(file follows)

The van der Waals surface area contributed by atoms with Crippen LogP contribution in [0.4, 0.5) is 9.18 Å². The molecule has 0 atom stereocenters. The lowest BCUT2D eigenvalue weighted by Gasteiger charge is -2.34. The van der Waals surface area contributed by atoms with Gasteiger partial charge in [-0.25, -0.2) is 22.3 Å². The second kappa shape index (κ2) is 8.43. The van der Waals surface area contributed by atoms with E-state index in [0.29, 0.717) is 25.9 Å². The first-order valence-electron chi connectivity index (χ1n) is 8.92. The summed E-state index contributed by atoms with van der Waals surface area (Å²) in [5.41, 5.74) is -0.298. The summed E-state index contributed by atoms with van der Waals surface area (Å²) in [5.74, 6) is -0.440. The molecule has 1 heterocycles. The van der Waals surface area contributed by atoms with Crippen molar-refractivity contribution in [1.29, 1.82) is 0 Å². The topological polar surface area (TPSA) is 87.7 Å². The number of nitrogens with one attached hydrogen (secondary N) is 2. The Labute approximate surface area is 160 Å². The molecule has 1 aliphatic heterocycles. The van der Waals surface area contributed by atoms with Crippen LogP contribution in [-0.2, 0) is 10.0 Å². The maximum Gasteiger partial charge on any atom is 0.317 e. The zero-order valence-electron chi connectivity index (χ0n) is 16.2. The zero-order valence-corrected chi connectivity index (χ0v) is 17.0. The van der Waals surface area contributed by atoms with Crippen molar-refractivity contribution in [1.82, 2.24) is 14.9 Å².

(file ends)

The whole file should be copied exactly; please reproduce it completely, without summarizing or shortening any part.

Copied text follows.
The van der Waals surface area contributed by atoms with Crippen LogP contribution in [0.4, 0.5) is 9.18 Å². The molecule has 0 atom stereocenters. The lowest BCUT2D eigenvalue weighted by Gasteiger charge is -2.34. The van der Waals surface area contributed by atoms with Gasteiger partial charge in [-0.25, -0.2) is 22.3 Å². The second kappa shape index (κ2) is 8.43. The van der Waals surface area contributed by atoms with E-state index in [0.29, 0.717) is 25.9 Å². The first-order valence-electron chi connectivity index (χ1n) is 8.92. The summed E-state index contributed by atoms with van der Waals surface area (Å²) in [5.41, 5.74) is -0.298. The summed E-state index contributed by atoms with van der Waals surface area (Å²) in [5.74, 6) is -0.440. The molecule has 1 heterocycles. The van der Waals surface area contributed by atoms with Crippen molar-refractivity contribution in [1.29, 1.82) is 0 Å². The topological polar surface area (TPSA) is 87.7 Å². The number of nitrogens with one attached hydrogen (secondary N) is 2. The Labute approximate surface area is 160 Å². The molecule has 1 aliphatic heterocycles. The van der Waals surface area contributed by atoms with Crippen LogP contribution in [-0.2, 0) is 10.0 Å². The maximum Gasteiger partial charge on any atom is 0.317 e. The zero-order valence-electron chi connectivity index (χ0n) is 16.2. The zero-order valence-corrected chi connectivity index (χ0v) is 17.0. The van der Waals surface area contributed by atoms with Crippen molar-refractivity contribution in [1.82, 2.24) is 14.9 Å².